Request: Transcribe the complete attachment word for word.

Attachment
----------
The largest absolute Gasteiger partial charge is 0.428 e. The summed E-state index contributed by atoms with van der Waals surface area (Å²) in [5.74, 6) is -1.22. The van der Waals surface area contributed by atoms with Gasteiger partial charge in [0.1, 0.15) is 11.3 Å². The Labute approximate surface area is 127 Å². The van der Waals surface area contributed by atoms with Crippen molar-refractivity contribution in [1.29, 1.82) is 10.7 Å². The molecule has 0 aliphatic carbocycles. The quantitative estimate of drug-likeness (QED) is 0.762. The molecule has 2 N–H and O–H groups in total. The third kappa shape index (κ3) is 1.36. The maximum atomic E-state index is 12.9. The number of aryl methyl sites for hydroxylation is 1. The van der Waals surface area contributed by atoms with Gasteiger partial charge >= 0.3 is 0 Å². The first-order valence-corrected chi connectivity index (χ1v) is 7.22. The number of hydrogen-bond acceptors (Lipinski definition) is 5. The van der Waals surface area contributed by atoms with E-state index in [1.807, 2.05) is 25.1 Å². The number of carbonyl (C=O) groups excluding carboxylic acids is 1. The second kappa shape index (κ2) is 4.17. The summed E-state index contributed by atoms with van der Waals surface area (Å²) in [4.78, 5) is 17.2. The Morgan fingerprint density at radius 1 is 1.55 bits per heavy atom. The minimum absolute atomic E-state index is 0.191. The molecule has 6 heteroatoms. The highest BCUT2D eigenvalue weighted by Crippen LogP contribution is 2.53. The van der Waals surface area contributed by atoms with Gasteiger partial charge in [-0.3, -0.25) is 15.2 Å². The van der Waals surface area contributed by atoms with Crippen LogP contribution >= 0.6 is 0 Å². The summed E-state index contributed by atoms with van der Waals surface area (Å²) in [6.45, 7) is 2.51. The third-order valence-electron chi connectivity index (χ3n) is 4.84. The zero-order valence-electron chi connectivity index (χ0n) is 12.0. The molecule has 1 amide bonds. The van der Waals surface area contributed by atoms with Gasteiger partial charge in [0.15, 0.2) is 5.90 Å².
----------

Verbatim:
The largest absolute Gasteiger partial charge is 0.428 e. The summed E-state index contributed by atoms with van der Waals surface area (Å²) in [5.74, 6) is -1.22. The van der Waals surface area contributed by atoms with Gasteiger partial charge in [0.1, 0.15) is 11.3 Å². The Labute approximate surface area is 127 Å². The van der Waals surface area contributed by atoms with Crippen molar-refractivity contribution in [1.29, 1.82) is 10.7 Å². The molecule has 0 aliphatic carbocycles. The quantitative estimate of drug-likeness (QED) is 0.762. The molecule has 2 N–H and O–H groups in total. The third kappa shape index (κ3) is 1.36. The maximum atomic E-state index is 12.9. The number of aryl methyl sites for hydroxylation is 1. The van der Waals surface area contributed by atoms with Gasteiger partial charge >= 0.3 is 0 Å². The first-order valence-corrected chi connectivity index (χ1v) is 7.22. The number of hydrogen-bond acceptors (Lipinski definition) is 5. The van der Waals surface area contributed by atoms with E-state index in [1.807, 2.05) is 25.1 Å². The number of carbonyl (C=O) groups excluding carboxylic acids is 1. The second kappa shape index (κ2) is 4.17. The summed E-state index contributed by atoms with van der Waals surface area (Å²) in [4.78, 5) is 17.2. The Morgan fingerprint density at radius 1 is 1.55 bits per heavy atom. The minimum absolute atomic E-state index is 0.191. The molecule has 6 heteroatoms. The highest BCUT2D eigenvalue weighted by Crippen LogP contribution is 2.53. The van der Waals surface area contributed by atoms with Gasteiger partial charge in [-0.3, -0.25) is 15.2 Å². The van der Waals surface area contributed by atoms with Crippen LogP contribution >= 0.6 is 0 Å². The summed E-state index contributed by atoms with van der Waals surface area (Å²) in [6.45, 7) is 2.51. The third-order valence-electron chi connectivity index (χ3n) is 4.84. The zero-order valence-electron chi connectivity index (χ0n) is 12.0. The molecule has 1 amide bonds. The van der Waals surface area contributed by atoms with Gasteiger partial charge in [0.15, 0.2) is 5.90 Å².